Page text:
From 1990 to 2010, Eichhorn operated a custom design glass studio at the East Broadway Property. (Docket No. 1 at 5.) On December 18, 1997, Eichhorn, along with Southern Light, Inc. ("Southern Light") and Rex Lagerstorm ("Lagerstrom"), entered into a contract ("the Building Association Contract") to purchase the East Broadway Property from Woosley Monuments, Inc. ("Woosley") for $165, 000. On the date of the sale, Woosley conveyed the property to the three buyers in exchange for a $165, 000 mortgage. According to the buyers' agreement, Eichhorn held 58% ownership of the building, with Southern Lights and Lagerstrorm owning 26% and 16%, respectively. (Docket No. 1 at 5-6.) The contract stipulates that each of the three buyers would be liable to Woosley for monthly mortgage payments in proportion to its percentage ownership. (Docket No. 1 at 6.) The instrument also provided for a party's default on the contract, explaining that the relevant percentages of ownership would increase or decrease based on the specific circumstances causing default.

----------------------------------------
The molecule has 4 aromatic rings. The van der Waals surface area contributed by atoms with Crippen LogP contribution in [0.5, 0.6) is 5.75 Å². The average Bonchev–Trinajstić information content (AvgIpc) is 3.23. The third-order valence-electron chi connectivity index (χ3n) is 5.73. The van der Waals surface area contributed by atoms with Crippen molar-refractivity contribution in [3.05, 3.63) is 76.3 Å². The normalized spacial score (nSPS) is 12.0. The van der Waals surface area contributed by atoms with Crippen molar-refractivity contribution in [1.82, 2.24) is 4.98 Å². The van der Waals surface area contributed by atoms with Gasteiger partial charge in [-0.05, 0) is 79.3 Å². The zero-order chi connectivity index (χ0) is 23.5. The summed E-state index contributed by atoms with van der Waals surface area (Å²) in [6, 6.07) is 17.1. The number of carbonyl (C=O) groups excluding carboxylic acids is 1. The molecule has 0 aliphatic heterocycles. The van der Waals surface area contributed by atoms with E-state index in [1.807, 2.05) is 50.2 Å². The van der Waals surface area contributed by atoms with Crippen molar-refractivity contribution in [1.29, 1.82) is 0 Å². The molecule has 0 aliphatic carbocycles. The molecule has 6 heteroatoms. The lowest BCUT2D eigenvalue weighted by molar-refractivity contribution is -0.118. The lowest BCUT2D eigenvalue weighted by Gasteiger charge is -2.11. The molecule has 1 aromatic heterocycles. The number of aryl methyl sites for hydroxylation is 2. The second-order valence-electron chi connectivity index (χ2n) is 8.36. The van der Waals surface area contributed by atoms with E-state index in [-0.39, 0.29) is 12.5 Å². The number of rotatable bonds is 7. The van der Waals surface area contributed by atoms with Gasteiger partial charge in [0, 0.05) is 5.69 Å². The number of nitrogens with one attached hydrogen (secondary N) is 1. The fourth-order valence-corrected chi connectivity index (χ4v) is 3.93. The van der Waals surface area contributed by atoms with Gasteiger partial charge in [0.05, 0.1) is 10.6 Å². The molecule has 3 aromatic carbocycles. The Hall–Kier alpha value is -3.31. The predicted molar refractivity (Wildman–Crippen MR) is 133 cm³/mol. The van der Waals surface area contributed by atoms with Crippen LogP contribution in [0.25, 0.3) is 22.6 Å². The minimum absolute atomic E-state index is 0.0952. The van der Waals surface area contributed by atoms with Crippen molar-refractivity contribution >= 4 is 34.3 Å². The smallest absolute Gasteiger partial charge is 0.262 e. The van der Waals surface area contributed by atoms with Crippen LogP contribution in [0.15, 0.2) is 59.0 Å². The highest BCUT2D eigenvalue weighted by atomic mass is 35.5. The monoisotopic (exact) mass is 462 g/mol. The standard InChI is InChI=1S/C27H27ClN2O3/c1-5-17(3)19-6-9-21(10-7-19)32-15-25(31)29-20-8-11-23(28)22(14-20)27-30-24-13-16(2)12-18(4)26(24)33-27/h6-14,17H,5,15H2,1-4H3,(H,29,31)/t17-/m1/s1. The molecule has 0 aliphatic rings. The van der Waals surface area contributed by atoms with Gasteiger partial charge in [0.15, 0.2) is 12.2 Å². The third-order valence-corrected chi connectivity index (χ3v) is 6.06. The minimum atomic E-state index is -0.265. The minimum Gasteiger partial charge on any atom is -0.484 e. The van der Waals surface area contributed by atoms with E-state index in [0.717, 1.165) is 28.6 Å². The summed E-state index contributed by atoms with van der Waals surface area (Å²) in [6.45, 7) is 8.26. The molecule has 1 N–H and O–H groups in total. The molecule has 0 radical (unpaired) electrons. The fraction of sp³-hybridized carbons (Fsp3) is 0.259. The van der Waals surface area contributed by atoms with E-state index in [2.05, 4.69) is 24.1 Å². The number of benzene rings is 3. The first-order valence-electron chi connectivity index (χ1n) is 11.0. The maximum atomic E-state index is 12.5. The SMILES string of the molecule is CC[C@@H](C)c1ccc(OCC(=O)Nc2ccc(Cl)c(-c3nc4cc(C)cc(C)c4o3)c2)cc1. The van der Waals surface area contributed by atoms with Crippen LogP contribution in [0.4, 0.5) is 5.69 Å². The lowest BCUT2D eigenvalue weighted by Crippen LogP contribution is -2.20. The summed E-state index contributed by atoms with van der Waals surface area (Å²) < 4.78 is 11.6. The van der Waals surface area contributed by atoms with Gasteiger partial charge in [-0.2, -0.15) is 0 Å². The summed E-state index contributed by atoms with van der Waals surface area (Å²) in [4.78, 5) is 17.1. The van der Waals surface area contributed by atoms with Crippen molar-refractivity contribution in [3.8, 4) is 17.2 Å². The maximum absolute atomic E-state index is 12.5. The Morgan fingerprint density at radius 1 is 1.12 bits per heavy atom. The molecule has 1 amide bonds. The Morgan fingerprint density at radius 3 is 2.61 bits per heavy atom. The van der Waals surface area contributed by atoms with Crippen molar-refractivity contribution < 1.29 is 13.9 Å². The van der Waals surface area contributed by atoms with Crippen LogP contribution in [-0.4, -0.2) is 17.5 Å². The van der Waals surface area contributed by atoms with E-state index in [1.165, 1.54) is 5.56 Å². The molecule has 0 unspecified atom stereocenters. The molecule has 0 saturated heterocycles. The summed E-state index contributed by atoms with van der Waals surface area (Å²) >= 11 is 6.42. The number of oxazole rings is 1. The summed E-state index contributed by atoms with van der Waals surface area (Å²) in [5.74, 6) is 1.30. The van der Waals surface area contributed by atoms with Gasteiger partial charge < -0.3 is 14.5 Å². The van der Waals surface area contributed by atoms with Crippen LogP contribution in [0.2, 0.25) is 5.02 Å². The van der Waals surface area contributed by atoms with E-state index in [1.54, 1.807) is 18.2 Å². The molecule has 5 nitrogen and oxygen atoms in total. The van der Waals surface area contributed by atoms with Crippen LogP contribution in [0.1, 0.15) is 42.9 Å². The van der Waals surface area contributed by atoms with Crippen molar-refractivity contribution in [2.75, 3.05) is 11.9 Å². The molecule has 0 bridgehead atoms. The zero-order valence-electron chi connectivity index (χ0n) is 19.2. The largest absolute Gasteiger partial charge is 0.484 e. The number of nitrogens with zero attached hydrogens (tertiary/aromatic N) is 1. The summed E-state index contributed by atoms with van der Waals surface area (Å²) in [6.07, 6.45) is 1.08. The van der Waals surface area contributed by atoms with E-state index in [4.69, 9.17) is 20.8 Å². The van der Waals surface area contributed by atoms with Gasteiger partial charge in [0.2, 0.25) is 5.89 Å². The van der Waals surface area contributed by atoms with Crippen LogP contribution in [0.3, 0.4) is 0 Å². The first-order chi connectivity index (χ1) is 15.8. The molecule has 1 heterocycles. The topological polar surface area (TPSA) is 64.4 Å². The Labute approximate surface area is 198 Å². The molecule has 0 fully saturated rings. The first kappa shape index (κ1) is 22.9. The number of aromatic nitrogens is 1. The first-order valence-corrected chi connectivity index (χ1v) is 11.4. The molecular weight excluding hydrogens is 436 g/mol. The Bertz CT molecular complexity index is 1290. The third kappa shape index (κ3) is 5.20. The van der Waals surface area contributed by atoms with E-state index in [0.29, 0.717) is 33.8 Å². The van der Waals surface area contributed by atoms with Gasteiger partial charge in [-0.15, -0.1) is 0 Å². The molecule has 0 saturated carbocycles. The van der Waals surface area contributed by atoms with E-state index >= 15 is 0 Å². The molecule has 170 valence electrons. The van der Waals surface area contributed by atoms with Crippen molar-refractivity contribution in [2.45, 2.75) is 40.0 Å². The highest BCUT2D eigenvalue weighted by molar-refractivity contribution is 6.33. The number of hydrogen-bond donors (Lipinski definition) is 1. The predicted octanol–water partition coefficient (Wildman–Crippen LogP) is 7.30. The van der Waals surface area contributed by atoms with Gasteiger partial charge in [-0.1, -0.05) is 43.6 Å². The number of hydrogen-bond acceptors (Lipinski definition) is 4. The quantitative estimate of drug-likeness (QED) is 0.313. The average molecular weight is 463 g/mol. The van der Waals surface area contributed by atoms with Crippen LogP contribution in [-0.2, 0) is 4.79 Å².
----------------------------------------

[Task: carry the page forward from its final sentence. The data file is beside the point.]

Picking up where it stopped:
On May 12, 2005, Southern Lights transferred its interest in the property to Light Speed Photo, Inc. ("LSP"). LSP then transferred its interest to Orionmegan Properties, LLC ("Orionmegan") on April 30, 2008. (Docket No. 1 at 6.) On July 21, 2011, Lagerstorm quitclaimed his 16% interest in the property to Orionmegan. (Docket No. 1 at 6.) As a result of these conveyances, Eichhorn continues to own 58% of the property, with Orionmegan owning the remaining 42%.

Because Orionmegan claims an interest in the property at issue, the Government named it a codefendant in this lawsuit pursuant to 26 U.S.C. ยง 7403. Orionmegan filed an answer to the complaint and a crossclaim against Eichhorn on November 19, 2013. In its answer, Orionmegan denies the Government's allegation that Eichhorn owns a 58% interest in the East Broadway Property, arguing that a much smaller percentage is at stake. Orionmegan's crossclaim seeks to determine Eichhorn's percentage of ownership, if any, in the property at issue. (Docket No. 4.)

At the March 26, 2014 status conference regarding this matter, the Court directed the Government to file a motion for summary judgment addressing two issues. First, is the Government entitled to judgment as a matter of law regarding the tax assessments made by the Internal Revenue Service ("IRS") against Eichhorn? Second, do the tax liens attach to Eichhorn's interest in the East Broadway property, and if so, may the Government foreclose its liens upon that property? The Government having filed such motion and the Defendants having responded, these matters are now ripe for adjudication.